Showing: 41-50 results of 1453

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VILLAS IN THE REGENT'S PARK. MARQUESS OF HERTFORD'S VILLA. DORIC VILLA. The definition of the word villa is a country seat; but the reader will ask, how can a country seat be in the midst of a metropolis, or in its brick and mortar confines? The term, however, admits of various modifications. The villas of the Romans resembled large city palaces removed into the country, and some of them were four times larger than Versailles with... more...

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PRINCE RUPERT'S PALACE   Prince Rupert, who will be remembered in the annals of the useful and fine arts when his military fame shall be forgotten, resided at a house in Beech-lane, Barbican, of the remains of which the above is a representation. His residence here was in the time of Charles II.; for it is said that Charles paid him a visit, when the ringers of Cripplegate had a guinea for complimenting the royal guest with a "merry peal."... more...

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EUROPEAN CITIES.—NAPLES.   In our last volume we commenced the design of illustrating the principal Cities of Europe, by a series of picturesque views—one of which is represented in the above engraving. Our miscellaneous duties in identifying the pages of the MIRROR with subjects of contemporary interest, and anxiety to bring them on our little tapis—(qy. Twopence?)—will best account for the interval which has... more...

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UNITED SERVICE CLUB-HOUSE Modern club-houses are, for the most part, splendid specimens of the style which luxury and good-living have attained in this country. Such are their internal recommendations; but to the public they are interesting for the architectural embellishment which they add to the streets of the metropolis. If we reason on Bishop Berkeley's theory—that all the mansions, equipages, &c. we see abroad, are intended for... more...

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FIRE TOWER   Throughout Scotland and Ireland there are scattered great numbers of round towers, which have puzzled all antiquarians. They have of late obtained the general name of Fire Towers, and our engraving represents the view of one of them, at Brechin, in Scotland. It consists of sixty regular courses of hewn stone, of a brighter colour than the adjoining church. It is 85 feet high to the cornice, whence rises a low, spiral-pointed... more...


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CLARENCE TERRACE, REGENT'S PARK.   CLARENCE TERRACE, REGENT'S PARK. O mortal man, who livest here, Do not complain of this thy hard estate. Thomson's Castle of Indolence. The annexed continuation of our illustrated ramble in the Regent's Park is named Clarence Terrace, in compliment to the illustrious Lord High Admiral of England. It consists of a centre and two wings, of the Corinthian order, connected by colonnades of the... more...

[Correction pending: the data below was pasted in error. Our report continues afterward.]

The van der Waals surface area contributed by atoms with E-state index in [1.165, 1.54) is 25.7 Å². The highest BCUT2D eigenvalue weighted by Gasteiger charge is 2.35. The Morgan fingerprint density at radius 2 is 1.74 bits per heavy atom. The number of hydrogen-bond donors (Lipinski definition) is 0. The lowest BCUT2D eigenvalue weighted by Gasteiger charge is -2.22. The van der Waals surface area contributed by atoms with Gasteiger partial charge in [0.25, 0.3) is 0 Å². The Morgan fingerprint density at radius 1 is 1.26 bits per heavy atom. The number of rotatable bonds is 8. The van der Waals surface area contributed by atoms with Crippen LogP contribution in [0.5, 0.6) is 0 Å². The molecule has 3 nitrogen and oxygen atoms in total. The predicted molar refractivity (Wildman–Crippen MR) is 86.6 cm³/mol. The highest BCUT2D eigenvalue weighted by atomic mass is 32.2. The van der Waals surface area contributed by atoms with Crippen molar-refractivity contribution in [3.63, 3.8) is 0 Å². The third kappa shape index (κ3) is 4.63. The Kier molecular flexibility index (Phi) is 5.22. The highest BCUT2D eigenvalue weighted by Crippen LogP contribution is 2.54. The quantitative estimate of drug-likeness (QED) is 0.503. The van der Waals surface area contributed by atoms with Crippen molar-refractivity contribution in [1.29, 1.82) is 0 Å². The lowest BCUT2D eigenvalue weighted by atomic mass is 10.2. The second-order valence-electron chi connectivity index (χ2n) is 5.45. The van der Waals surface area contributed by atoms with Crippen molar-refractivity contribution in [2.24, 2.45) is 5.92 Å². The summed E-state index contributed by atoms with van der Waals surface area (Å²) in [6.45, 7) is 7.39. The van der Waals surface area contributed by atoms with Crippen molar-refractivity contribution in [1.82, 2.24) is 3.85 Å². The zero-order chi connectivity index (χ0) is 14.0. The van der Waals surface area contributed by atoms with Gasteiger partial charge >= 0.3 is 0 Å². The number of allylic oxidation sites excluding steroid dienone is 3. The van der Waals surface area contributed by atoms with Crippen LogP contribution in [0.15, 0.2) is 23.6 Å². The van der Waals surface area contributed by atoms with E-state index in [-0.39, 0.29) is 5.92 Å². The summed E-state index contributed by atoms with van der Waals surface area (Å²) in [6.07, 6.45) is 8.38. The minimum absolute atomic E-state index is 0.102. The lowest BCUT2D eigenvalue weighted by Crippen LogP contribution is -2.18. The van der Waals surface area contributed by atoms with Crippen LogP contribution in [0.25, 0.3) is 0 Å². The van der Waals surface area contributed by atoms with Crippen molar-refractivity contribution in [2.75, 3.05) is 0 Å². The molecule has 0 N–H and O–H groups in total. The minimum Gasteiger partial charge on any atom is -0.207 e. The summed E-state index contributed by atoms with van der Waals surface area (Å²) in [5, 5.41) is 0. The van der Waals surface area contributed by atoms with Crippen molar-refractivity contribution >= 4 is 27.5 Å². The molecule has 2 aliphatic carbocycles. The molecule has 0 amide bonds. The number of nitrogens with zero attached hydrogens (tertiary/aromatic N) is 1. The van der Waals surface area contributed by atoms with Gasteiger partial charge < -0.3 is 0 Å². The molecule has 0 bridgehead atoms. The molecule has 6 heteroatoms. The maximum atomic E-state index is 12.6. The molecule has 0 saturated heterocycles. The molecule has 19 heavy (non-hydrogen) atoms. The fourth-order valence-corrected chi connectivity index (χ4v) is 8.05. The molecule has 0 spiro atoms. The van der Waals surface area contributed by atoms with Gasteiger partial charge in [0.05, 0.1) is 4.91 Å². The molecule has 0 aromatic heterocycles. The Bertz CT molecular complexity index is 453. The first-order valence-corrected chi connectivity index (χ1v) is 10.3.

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OLD SARUM   Among the earliest antiquarian records, Old Sarum is described as a city of the Belgae; and its historical details have proved an exhaustless mine for the researches of topographical illustrators. Thus, Sir R.C. Hoare describes it as "a city of high note in the remotest periods by the several barrows near it, and its proximity to the two largest Druidical temples in England, namely, Stonehenge and Abury." "Ancient... more...


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CASTLE OF THE SEVEN TOWERS AT CONSTANTINOPLE   1. Triumphal Arch of Constantine. 2. First Tower of the Pentagon. 3. First Marble Tower. 4. Second Marble Tower. 5. Angle of the Pentagon with the fallen Tower. 6. Double Tower. 7. Dedecagonal tower. 8. Square Tower of entrance to the Prison. 9. Round Tower falling to decay. 10. House of the Aga, &c. 11. Garden of the Aga's House. 12. Cemetery of the Martyrs. The celebrity of... more...

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THE NEW PALACE IN ST. JAMES'S PARK. Palaces are at all times objects of national interest, or rather they are national concerns. They belong to the attributes of royalty, and in some instances have been erected by a grateful people to celebrate the virtues of patriot princes. We therefore make no apology to our readers for occupying so large a portion of the present Supplementary Number with the representations and details of the New Palace,... more...